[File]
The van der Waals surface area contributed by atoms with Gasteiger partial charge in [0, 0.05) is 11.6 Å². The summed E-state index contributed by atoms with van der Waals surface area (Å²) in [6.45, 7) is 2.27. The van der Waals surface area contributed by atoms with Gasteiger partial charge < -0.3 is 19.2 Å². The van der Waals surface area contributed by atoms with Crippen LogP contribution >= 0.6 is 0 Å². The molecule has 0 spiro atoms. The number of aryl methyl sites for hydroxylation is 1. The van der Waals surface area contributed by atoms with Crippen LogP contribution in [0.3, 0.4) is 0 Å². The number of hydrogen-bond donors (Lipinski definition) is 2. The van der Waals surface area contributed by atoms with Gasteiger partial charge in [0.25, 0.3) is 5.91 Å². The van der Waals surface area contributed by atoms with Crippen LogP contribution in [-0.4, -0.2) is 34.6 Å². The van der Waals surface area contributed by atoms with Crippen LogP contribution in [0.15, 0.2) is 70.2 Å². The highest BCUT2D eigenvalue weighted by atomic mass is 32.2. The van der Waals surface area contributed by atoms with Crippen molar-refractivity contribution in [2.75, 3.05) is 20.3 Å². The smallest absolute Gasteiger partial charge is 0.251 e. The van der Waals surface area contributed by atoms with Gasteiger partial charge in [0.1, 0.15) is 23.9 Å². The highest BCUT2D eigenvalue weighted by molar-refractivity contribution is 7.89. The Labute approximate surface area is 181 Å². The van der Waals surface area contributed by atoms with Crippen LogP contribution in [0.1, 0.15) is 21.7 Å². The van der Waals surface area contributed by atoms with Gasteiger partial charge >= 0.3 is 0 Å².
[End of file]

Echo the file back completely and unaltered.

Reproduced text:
The van der Waals surface area contributed by atoms with Gasteiger partial charge in [0, 0.05) is 11.6 Å². The summed E-state index contributed by atoms with van der Waals surface area (Å²) in [6.45, 7) is 2.27. The van der Waals surface area contributed by atoms with Gasteiger partial charge < -0.3 is 19.2 Å². The van der Waals surface area contributed by atoms with Crippen LogP contribution >= 0.6 is 0 Å². The molecule has 0 spiro atoms. The number of aryl methyl sites for hydroxylation is 1. The van der Waals surface area contributed by atoms with Crippen LogP contribution in [0.3, 0.4) is 0 Å². The number of hydrogen-bond donors (Lipinski definition) is 2. The van der Waals surface area contributed by atoms with Gasteiger partial charge in [0.25, 0.3) is 5.91 Å². The van der Waals surface area contributed by atoms with Crippen LogP contribution in [-0.4, -0.2) is 34.6 Å². The van der Waals surface area contributed by atoms with Crippen LogP contribution in [0.15, 0.2) is 70.2 Å². The highest BCUT2D eigenvalue weighted by atomic mass is 32.2. The van der Waals surface area contributed by atoms with Crippen molar-refractivity contribution in [2.75, 3.05) is 20.3 Å². The smallest absolute Gasteiger partial charge is 0.251 e. The van der Waals surface area contributed by atoms with Gasteiger partial charge in [0.1, 0.15) is 23.9 Å². The highest BCUT2D eigenvalue weighted by molar-refractivity contribution is 7.89. The Labute approximate surface area is 181 Å². The van der Waals surface area contributed by atoms with Crippen LogP contribution in [0.1, 0.15) is 21.7 Å². The van der Waals surface area contributed by atoms with Gasteiger partial charge >= 0.3 is 0 Å².